2. Eva: I would love to see the original Russian version of Hope Against Hope (and Mandelstam’s poetry). That’s the thing with Russian poetry–I wonder how much has been changed. Clarence Brown, one of the editors/translators of this edition of Mandelstam’s poetry made a great point when he said that W.S. Merwin didn’t translate Mandelstam into English, he translated him into W.S. Merwin!


  3. This is interesting, I have been reading a biography of Stalin and just read about the suppression of the intellectuals in the the early days of Stalinism. Many artists petitioned Stalin to approve their art to avoid censure or exile. It sounds as if Mandelstam was not one of them. Amazingly tragic how dictatorship squeezes the spirit and freedom out of art.


  4. Ian: Oooh, which biography are you reading? I have a strange fascination with dictators (in part because I studied Russian history) but hey, everyone has quirks, right?. I don’t know if you’ve ever read anything by Mikhail Bulgakov, but he’s one of my favorite Russian authors, and he, too, suffered under the Stalin regime. He wasn’t executed, but neither was he allowed to publish….


  5. I’m reading Volkogonov who is a Stalin era survivor as well. Stalin has just destroyed Bukharin politically and is about to get to work on destroying all of his “enemies” literally. Volkogonov wrote a biography about Trotsky as well which I used for an independent study this summer. I’ve been snagged once again by the Russians. I will definitely do a catalogue search for Bulgakov tomorrow. Any women writers you might suggest in addition? I’m working on completing a challenge.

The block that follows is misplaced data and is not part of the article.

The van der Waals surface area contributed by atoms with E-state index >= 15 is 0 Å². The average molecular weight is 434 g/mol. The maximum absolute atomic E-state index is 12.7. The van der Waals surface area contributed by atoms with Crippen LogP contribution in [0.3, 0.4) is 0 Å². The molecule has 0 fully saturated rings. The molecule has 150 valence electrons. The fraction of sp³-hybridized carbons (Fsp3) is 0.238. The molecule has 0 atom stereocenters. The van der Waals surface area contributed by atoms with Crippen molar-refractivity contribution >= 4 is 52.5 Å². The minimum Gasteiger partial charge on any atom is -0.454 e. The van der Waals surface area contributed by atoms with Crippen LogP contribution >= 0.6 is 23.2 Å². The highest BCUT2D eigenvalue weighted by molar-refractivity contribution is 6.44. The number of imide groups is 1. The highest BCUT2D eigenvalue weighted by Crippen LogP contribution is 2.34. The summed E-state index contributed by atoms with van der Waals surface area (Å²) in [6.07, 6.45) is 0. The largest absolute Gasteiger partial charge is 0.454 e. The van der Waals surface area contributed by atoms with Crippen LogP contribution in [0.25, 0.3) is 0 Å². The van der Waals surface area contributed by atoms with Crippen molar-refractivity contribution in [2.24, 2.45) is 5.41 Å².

6. Ian: You should check out “The Master and Margarita” by Bulgakov (I really like the Pevear and Volokhonsky translation). As far as women go: Tatyana Tolstaya just published her first novel and she has a few collections of short stories. Nadezhda Mandelstam wrote a memoir of her life with Osip. And as far as poetry goes, Anna Akhmatova and Marina Tsvetaeva are wonderful. Catriona Kelly and Helen Goscilo have each worked on Russian women writers from a scholarly perspective, so you might find more names in books they’ve edited (we didn’t read many women writers in my undergrad years, unfortunately). I find that no matter what I’m studying the Russians call me back time and time again. And now we’re getting into the fall, which is when I start feeling the need to read Russian literature! I’ll have to check out the Volkogonov bios…


  7. Talk about poetry driven by a mission! Great post. I’m so glad you chose some of Mandelstam’s stuff, I’m not well acquainted with it, though I have read Hope Against Hope. I’m a bit of a freak about Russian culture. The Children of Arbat should be arriving in the mail any day! Have you read Natasha’s Dance? It’s been on my TBR pile for about two years now.


  8. Ted: I’ve read parts of Natasha’s Dance, but I’m ashamed to admit that it’s been on my TBR pile for a long while as well! I really like Orlando Figes as a historian, so perhaps that will be my fall Russian reading for the month of September. I’m glad you like the post!